Hughes said his favorite view in the park was "whichever one was before me at any particular moment."

However, he added, the Big Bend area "has a wonderful series of bends in the river and offers solitude, massive sandstone walls, arches, wildlife, views of rock climbers and an absolutely thrilling play of light across the land as the day progresses."

During his time living in the Grotto House, Hughes would wake up at 4 a.m. and head outside to work and explore before the sun rose, he said.

"It is impossible to sleep knowing the beauty that surrounds," Hughes said.

Many days, he would set up his easel in a "preselected spot" in the park and produce up to several paintings, he said. As he worked, Hughes often talked to tourists and "advocated for the park."

Toward the end of Hughes' time there, as he and his wife drove through the canyon and tried to define the "Zion experience," they came to the conclusion that "it's like living inside a painting," he said.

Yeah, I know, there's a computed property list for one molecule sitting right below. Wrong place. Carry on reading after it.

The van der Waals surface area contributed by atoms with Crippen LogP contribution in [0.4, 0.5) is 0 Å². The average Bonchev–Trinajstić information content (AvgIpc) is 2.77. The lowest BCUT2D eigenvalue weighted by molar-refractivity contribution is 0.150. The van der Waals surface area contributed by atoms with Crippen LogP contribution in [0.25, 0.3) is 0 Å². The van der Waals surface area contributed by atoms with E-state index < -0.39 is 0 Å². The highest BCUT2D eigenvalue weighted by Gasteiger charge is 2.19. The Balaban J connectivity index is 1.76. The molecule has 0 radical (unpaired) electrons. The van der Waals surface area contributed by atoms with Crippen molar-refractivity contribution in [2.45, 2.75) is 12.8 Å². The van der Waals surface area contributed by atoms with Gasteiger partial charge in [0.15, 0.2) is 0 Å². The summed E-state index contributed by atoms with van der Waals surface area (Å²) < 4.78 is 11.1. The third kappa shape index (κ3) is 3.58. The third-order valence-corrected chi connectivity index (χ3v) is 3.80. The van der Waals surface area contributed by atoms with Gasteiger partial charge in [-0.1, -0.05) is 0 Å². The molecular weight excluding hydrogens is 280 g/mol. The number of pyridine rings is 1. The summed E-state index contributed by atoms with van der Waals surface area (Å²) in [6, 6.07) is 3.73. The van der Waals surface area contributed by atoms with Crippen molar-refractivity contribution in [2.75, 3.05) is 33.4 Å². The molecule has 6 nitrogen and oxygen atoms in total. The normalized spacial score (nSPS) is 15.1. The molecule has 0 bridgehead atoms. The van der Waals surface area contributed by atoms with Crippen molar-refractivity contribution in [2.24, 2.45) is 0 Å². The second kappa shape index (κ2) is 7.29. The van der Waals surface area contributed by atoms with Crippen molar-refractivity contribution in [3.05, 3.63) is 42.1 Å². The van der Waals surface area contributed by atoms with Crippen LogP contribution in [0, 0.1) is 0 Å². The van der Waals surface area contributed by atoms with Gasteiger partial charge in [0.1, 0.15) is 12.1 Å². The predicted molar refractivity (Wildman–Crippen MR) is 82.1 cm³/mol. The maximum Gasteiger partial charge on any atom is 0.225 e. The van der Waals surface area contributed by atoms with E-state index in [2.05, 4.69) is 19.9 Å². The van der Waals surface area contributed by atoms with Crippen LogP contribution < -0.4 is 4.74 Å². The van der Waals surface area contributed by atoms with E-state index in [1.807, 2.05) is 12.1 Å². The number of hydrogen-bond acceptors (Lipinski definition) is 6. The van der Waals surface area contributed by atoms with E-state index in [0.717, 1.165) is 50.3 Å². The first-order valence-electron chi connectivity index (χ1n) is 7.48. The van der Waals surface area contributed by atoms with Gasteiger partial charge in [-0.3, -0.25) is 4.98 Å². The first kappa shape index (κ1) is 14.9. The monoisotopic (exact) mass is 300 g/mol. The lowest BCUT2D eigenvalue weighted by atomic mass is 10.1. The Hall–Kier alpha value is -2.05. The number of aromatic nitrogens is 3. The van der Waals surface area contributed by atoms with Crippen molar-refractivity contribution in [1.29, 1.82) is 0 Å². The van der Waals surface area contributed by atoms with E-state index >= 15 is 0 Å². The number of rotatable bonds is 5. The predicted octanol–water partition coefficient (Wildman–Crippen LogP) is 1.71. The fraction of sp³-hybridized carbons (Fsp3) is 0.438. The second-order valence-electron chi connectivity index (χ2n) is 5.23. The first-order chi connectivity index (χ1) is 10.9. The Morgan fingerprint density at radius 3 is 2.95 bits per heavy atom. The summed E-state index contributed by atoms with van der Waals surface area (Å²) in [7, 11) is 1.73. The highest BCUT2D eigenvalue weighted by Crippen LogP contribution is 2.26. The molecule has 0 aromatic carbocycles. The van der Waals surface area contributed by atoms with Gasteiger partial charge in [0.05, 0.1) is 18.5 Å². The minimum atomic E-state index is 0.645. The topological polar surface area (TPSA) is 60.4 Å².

And "getting to know people" at the park, he added, was one of the highlights of his residency.

Dennis Farris
Dennis Farris' "Virgin River Rock" was inspired by his time spent as an artist-in-residence at the park in February 2010.

Farris echoed those statements, adding that even though he has fulfilled other residencies since staying in the Utah park, Zion felt "the most homelike."

Hughes says his time at Zion has stayed with him, and "as often as possible, watercolor brushes usher me back into that picture, where Zion’s magic holds such sublime rewards."

"The idea is to really be immersed in it," said Lorraine Bubar, a paper-cutting artist and painter from Los Angeles who resided in the park in September 2016.

"I would open my windows, and the first thing I’d see were mule deers, or there would be wild turkeys. At night, the night sky was just amazing," she said. "Either the full moon was illuminating the whole area, or the sky was just so incredibly dark filled with stars. That was just stunning."

When Bubar first arrived at Zion, her work included a collection of her first impressions of the park — the cottonwood tree outside the lodge, the shuttle bus and the jimsonweed flowers that were in season, she said.